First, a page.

- Mod. Log.
- Volume 6, Number 4 (1996), 357-372.
Sof'ya Aleksandrovna Yanovskaya
Sketch of the life of Sofya Aleksandrovna Yanovskaya, centering on her curriculum vitas, and a short non-technical account of her work in history and philosophy of mathematics and in mathematical logic and foundations of mathematics.
Yanovksya was born into and grew up in the milieu that also produced the Russian-Jewish writer Sholem Aleichem and the painter Marc Chagall. She was educated in the womens' program at the Novorossiisk University in Odessa, where she studied mathematics, and her teachers there included S. O. Shatunovskiĭ, who was interested in foundations of mathematics, historians of mathematics I. Yu. Timchenko and Benjamim Kagan, the latter the author of an important study of Lobachevskiĭ, and algebraic logician Evgenii Bunitskiĭ. During the Russian Revolution she was active in political work on behalf of the Bolsheviks and she was also involved in the political Red Cross; she carried out editorial work for local Bolshevik papers and worked as a political commissar during the civil war in the Red Army. After working at the Institute of Red Professors (an institution whose aim was to provide advanced education and teacher-training for "class-conscious" proletarian cadres for the new Soviet state), she joined the faculty of Moscow State University, where she taught and carried out research in history and philosophy of mathematics and history and philosophy of logic and taught and logic and foundations of mathematics with such colleagues M. Ya. Vygodskiĭ, A. A. Markov, A. N. Kolmogorov, P. S. Novikov, and I. I. Zhegalkin. Her political services to Bolshevism did not, however, shield her from the hostile charges of overzelaous dialecticians such as E. Kol'man who angrily stormed against "reactionary professors". During World War II she was evacuated along with other Moscow University faculty and students to Perm', and at Perm' University she taught courses in the Department of General Algebra, including, e.g., courses in number theory. Her students included, among others equally well known, I. G. Bashmakova, B. V. Biryukov, E. V. Dynkin, O. A. Oleinik, M. I. Postnikov, N. I. Styazhkin, E. K. Voishvillo, and A. P. Yushkevich.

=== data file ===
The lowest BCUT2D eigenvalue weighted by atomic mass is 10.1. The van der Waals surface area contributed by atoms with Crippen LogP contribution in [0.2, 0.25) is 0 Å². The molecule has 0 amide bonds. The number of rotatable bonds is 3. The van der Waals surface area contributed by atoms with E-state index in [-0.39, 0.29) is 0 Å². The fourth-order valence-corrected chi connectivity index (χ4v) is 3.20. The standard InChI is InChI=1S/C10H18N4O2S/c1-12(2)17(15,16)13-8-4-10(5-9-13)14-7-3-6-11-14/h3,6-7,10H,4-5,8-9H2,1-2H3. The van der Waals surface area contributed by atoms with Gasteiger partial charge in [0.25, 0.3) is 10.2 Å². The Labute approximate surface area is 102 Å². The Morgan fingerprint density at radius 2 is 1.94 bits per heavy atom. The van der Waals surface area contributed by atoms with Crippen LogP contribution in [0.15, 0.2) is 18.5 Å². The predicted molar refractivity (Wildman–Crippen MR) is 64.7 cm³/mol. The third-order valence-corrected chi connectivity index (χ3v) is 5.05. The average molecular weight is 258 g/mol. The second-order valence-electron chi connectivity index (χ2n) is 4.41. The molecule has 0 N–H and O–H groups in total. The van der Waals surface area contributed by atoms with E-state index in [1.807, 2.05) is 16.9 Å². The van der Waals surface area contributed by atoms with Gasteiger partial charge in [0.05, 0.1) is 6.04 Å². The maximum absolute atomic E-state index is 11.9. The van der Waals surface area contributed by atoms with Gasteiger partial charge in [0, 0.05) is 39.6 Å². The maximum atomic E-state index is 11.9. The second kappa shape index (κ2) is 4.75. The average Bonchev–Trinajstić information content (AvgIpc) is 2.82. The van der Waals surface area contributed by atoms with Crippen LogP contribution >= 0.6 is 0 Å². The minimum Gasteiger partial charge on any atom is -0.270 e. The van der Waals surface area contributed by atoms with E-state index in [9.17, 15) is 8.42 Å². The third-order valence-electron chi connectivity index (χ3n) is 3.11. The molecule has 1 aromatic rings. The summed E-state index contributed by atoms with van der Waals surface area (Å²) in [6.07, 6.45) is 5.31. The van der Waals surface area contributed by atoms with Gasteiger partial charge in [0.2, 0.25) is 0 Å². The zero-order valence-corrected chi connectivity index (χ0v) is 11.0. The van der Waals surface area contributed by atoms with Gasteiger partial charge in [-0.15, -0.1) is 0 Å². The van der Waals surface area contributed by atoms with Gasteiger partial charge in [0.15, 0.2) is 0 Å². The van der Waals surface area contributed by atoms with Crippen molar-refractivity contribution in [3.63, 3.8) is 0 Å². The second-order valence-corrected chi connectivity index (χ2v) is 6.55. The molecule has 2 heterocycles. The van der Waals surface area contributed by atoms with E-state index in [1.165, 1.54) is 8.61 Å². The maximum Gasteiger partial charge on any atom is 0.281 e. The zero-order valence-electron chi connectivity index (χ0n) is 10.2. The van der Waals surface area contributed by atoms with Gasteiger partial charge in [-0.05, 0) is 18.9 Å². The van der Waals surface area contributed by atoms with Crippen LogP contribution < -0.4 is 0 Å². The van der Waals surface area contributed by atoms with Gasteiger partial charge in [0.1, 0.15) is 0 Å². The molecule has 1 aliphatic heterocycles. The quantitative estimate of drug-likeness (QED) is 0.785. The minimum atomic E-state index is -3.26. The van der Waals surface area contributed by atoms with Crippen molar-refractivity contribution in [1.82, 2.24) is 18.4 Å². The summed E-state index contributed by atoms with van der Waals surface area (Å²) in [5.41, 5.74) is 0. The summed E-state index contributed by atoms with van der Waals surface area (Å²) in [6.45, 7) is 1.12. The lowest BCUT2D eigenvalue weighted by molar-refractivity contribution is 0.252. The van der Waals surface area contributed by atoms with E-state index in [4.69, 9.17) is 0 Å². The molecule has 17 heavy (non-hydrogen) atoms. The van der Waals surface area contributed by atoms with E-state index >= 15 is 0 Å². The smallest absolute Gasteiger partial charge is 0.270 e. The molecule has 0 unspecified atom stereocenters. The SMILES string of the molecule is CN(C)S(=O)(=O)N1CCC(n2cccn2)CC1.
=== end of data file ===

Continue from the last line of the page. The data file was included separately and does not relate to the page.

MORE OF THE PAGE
Her work in history and philosophy of mathematics included preparation of a Russian edition of Marx's mathematical manuscripts and the study of Marx's philosophy of mathematics, as well as more general study of philosophy of mathematics. She was interested, for example, in the history of the concept of infinitesimals and her work along these lines included a study of Rolle's contributions. She also paid special attention to the role of Descartes, and in particular to his La Géométrie, in the development the axiomatic approach to mathematics. Her contributions to history and philosophy of logic included work on the problematics of mathematical logic, including problematics related to cybernetics. In the latter regard, an example can be found in the Russian translation of Alan Turing's essay "Can A Machine Think?", which she edited, and in whose introduction she contributed to the discussion of problems in the philosophical aspects of cybernetics through her original analysis of the comparison of the potentialities of man versus machine. She was also instrumental in acquainting Soviet logicians with the work of their Western colleagues through the translation program which she organized, that included the textbooks on mathematical logic of Hubert and Ackermann, Goodstein, Church, Kleene, and Tarski, and for which she provided important interpretive introductions. She also wrote important and massive historical-expository surveys of Soviet work in mathematical logic and foundations of mathematics.
Mod. Log., Volume 6, Number 4 (1996), 357-372.
First available in Project Euclid: 6 March 2008
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Bashmakova, I. G.; Demidov, S. S.; Uspenskiŭ, B. A. Sof'ya Aleksandrovna Yanovskaya. Mod. Log. 6 (1996), no. 4, 357--372. https://projecteuclid.org/euclid.rml/1204835787